In most western cuisines, dill isn’t something you generally use in large quantities. More often than not, it’s only humbly peeking at us from the plate – acting as a mere garnish.
And that’s what makes this classic ‘Zupa Koperkowa’ (pron.: zoopah coper-cova’, a Polish-style Dill Soup) so special. Here, our fragrant, feathery herb really takes the center stage. It takes less than 30 minutes to turn it into a delightful, fresh-tasting soup.
For the full list of ingredients & detailed instructions, please see the recipe card at the end of this post. But before you scroll, there’s important stuff to know below.
Do you need any special ingredients or equipment to make this Polish DILL SOUP?
Most of the ingredients for this soup should be easily available in any major supermarket.
The most important ingredient is fresh dill – and a lot of it. You’ll need a large (approx. 3.5 oz, 100 g) bunch – that’s roughly its size at my local produce stalls.
If you’re shopping at a supermarket, do be mindful of the size and weight, as these larger stores tend to sell much smaller bunches.
I would like to encourage you to use homemade stock, if you get a chance. It’s much more flavourful than a store-bought product from a carton.
Equipment-wise, you’ll need a heavy-bottomed cooking pot, sized at 3 quarts (approx. 3 litres) or more. If yours has no heavy bottom, follow the initial steps (3 through 5) using a skillet/frying pan, then move its contents into a cooking pot.
How should you serve this ‘Koperkowa’ Soup?
Dill Soup is traditionally served as a starter, before the main meal.
You could also enjoy it on it’s own, for lunch or as a lighter dinner. To make it more filling, you could add some fresh bread or a piece of baguette on the side.
Can you make this Polish DILL SOUP another way?
Yes. If you’re not a rice enthusiast, you could also try it with:
- potatoes (here’s Dill Soup with Potatoes recipe)
- pasta, egg noodles or drop noodles
- tiny meatballs (‘pulpety’ in Polish), most commonly made of poultry meat (e.g. turkey)
- boiled egg, halved or quartered
- millet or barley
Feel free to experiment with different stocks and broths as a base. You could also add more veggies, such as leeks, celery stalks, parsley root…
I haven’t tried making this recipe in a crock pot, but I’m sure it can be done.
What diets is this ‘Zupa Koperkowa’ suitable for?
This recipe is suitable for a traditional diet. To make it vegetarian-friendly, use a vegetable stock instead of a meat-based one.
How long can you keep this Polish Dill Soup in the fridge?
‘Koperkowa’ tastes best when served hot. Once served, ideally you should eat it within 3-4 hours.
To store any leftovers, refrigerate the soup in a container with a lid. It can be refrigerated for up to 3 days.
Can I freeze this ‘Koperkowa’ Soup?
Yes, this recipe can be frozen. As soon as the soup is completely cooled, move it into a freezer-friendly container. Remember to label the box with a description and a date. Aim to consume within 3 months.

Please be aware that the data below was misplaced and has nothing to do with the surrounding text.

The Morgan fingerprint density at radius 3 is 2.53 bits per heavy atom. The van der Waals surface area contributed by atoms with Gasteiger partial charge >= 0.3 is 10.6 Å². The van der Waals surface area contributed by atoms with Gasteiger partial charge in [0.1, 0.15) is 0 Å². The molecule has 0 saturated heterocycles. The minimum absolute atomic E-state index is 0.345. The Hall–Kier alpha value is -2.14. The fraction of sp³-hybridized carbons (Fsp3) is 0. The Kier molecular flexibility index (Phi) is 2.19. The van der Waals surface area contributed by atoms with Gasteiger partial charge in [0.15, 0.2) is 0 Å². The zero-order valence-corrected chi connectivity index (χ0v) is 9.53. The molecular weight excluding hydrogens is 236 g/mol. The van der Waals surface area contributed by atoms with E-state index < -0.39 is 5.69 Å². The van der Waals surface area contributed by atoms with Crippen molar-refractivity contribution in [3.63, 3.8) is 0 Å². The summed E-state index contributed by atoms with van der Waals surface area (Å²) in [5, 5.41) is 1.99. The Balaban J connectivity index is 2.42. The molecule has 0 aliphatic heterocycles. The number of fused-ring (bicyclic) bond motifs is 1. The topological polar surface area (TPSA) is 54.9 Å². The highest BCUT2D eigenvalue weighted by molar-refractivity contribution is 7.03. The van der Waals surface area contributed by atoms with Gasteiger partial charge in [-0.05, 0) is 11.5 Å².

How do I reheat this SOUP?
From chilled: Place the soup in a microwave-friendly container and cover loosely with a lid. Heat for 4 to 7 minutes until hot throughout.
From frozen: Allow the soup to thaw overnight. Heat in the microwave (covered) for 3 to 5 minutes, then open and stir. Careful, it’s going to be hot! Next, continue cooking for another 5 minutes until hot throughout.
Alternatively, you can reheat the soup on the stove. Bring it to a boil, reduce the heat and cook for another 2-3 minutes on medium-low.
- 3 medium carrots (8 oz, 230 g)
- 1 spring onion, with large bulbs
- 1 tablespoon butter
- 32-35 oz (0.9 -1 litre) stock, vegetable or meat-based, ideally homemade
- 1/2 cup (100 g) white rice, uncooked
- ½ teaspoon salt
- 4 tablespoons heavy cream, 30% or 36% fat
- 1 large bunch (3.5 oz, 100 g) fresh dill
- ½ teaspoon nutmeg, ground or grated
- Salt, for seasoning
- Black pepper, freshly ground, for seasoning
- Pinch of turmeric, for colour
- Pinch of mild paprika powder, for seasoning
- Peel the carrots.
- Slice carrots and onions (separated from the spring onion) into thin rounds. Thinly slice the green part as well, and set aside.
- Place the cooking pot (with a thicker base) on the stove. If you don’t own one, it’s better to use a frying pan / skillet instead. Set the heat on medium-low.
- Melt a tablespoon of butter, add carrot and onion rounds with a tiny pinch of salt. Fry, stirring occasionally, until the onion turns translucent.
- Add spring onion greens and fry together for an additional 2 minutes.
- Pour the stock in, bring to a near-boil, then reduce the heat to medium-low.
- Add in uncooked rice and half a teaspoon of salt.
- Partially cover the pot with a lid and cook for 15 minutes, until the rice softens.
- Pour one cup of hot soup into a bowl (avoiding the rice), and add in 4 tablespoons of heavy cream. Blend together with a fork or spoon, and return to the pot.
- Chop fresh dill finely, leaving some leaves aside for garnish.
- Add chopped dill and sliced spring onion greens into the soup, stir them in.
- Season the soup with half a teaspoon of nutmeg, a pinch of turmeric and mild paprika powder, as well as a generous pinch of freshly ground black pepper.
- Stir and cook together for a further 3-4 minutes, letting the flavours combine.
- Have a taste. Does it need more salt or pepper? If so, season the soup a bit more.
- Garnish with leftover chopped dill and serve.
Nutrition Information:Yield: 4 Serving Size: 1
Amount Per Serving: Calories: 561Total Fat: 10gSaturated Fat: 5gTrans Fat: 0gUnsaturated Fat: 4gCholesterol: 40mgSodium: 833mgCarbohydrates: 91gFiber: 29gSugar: 21gProtein: 26g